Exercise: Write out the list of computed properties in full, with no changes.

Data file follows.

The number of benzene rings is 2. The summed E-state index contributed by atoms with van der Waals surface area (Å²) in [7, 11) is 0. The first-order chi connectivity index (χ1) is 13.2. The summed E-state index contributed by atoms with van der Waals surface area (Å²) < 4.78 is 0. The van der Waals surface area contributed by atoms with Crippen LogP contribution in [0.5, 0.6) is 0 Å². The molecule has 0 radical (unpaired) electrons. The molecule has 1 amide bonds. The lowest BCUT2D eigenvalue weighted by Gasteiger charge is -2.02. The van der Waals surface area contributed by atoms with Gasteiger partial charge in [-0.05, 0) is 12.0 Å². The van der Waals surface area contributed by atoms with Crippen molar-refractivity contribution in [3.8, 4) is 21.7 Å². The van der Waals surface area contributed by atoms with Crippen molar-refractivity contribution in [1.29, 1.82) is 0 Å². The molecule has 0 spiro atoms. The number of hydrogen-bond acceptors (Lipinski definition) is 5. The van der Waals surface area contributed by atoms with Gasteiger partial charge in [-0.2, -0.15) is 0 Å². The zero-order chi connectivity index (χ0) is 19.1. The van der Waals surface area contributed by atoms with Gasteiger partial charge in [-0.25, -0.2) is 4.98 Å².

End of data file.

The number of benzene rings is 2. The summed E-state index contributed by atoms with van der Waals surface area (Å²) in [7, 11) is 0. The first-order chi connectivity index (χ1) is 13.2. The summed E-state index contributed by atoms with van der Waals surface area (Å²) < 4.78 is 0. The van der Waals surface area contributed by atoms with Crippen LogP contribution in [0.5, 0.6) is 0 Å². The molecule has 0 radical (unpaired) electrons. The molecule has 1 amide bonds. The lowest BCUT2D eigenvalue weighted by Gasteiger charge is -2.02. The van der Waals surface area contributed by atoms with Gasteiger partial charge in [-0.05, 0) is 12.0 Å². The van der Waals surface area contributed by atoms with Crippen molar-refractivity contribution in [3.8, 4) is 21.7 Å². The van der Waals surface area contributed by atoms with Crippen molar-refractivity contribution in [1.29, 1.82) is 0 Å². The molecule has 0 spiro atoms. The number of hydrogen-bond acceptors (Lipinski definition) is 5. The van der Waals surface area contributed by atoms with Gasteiger partial charge in [-0.2, -0.15) is 0 Å². The zero-order chi connectivity index (χ0) is 19.1. The van der Waals surface area contributed by atoms with Gasteiger partial charge in [-0.25, -0.2) is 4.98 Å².